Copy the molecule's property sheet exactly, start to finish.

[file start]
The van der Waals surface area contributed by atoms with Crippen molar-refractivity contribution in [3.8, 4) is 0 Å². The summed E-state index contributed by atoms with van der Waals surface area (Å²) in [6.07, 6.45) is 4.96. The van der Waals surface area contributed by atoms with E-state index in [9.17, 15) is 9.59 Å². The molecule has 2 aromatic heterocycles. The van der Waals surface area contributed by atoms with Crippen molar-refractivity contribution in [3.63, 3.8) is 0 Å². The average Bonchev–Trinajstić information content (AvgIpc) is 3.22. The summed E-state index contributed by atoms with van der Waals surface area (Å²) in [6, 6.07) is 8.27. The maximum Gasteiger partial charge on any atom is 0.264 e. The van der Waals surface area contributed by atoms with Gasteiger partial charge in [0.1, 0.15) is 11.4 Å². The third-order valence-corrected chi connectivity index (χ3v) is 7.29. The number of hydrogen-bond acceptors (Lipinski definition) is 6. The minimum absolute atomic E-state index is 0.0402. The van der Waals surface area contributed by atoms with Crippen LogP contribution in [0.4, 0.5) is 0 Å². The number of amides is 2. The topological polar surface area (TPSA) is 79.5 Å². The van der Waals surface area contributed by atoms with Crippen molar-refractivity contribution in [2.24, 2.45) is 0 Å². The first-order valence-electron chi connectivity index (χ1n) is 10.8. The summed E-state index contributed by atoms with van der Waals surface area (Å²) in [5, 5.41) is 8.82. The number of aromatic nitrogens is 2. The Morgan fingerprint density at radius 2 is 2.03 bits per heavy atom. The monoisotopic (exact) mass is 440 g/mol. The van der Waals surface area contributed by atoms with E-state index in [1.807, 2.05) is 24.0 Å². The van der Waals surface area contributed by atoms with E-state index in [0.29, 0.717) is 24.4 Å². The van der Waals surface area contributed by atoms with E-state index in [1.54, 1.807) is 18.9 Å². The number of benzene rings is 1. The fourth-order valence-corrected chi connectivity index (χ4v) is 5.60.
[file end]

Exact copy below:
The van der Waals surface area contributed by atoms with Crippen molar-refractivity contribution in [3.8, 4) is 0 Å². The summed E-state index contributed by atoms with van der Waals surface area (Å²) in [6.07, 6.45) is 4.96. The van der Waals surface area contributed by atoms with E-state index in [9.17, 15) is 9.59 Å². The molecule has 2 aromatic heterocycles. The van der Waals surface area contributed by atoms with Crippen molar-refractivity contribution in [3.63, 3.8) is 0 Å². The average Bonchev–Trinajstić information content (AvgIpc) is 3.22. The summed E-state index contributed by atoms with van der Waals surface area (Å²) in [6, 6.07) is 8.27. The maximum Gasteiger partial charge on any atom is 0.264 e. The van der Waals surface area contributed by atoms with Gasteiger partial charge in [0.1, 0.15) is 11.4 Å². The third-order valence-corrected chi connectivity index (χ3v) is 7.29. The number of hydrogen-bond acceptors (Lipinski definition) is 6. The minimum absolute atomic E-state index is 0.0402. The van der Waals surface area contributed by atoms with Crippen LogP contribution in [0.4, 0.5) is 0 Å². The number of amides is 2. The topological polar surface area (TPSA) is 79.5 Å². The van der Waals surface area contributed by atoms with Crippen molar-refractivity contribution in [2.24, 2.45) is 0 Å². The first-order valence-electron chi connectivity index (χ1n) is 10.8. The summed E-state index contributed by atoms with van der Waals surface area (Å²) in [5, 5.41) is 8.82. The number of aromatic nitrogens is 2. The Morgan fingerprint density at radius 2 is 2.03 bits per heavy atom. The monoisotopic (exact) mass is 440 g/mol. The van der Waals surface area contributed by atoms with E-state index in [1.807, 2.05) is 24.0 Å². The van der Waals surface area contributed by atoms with E-state index in [0.29, 0.717) is 24.4 Å². The van der Waals surface area contributed by atoms with E-state index in [1.54, 1.807) is 18.9 Å². The number of benzene rings is 1. The fourth-order valence-corrected chi connectivity index (χ4v) is 5.60.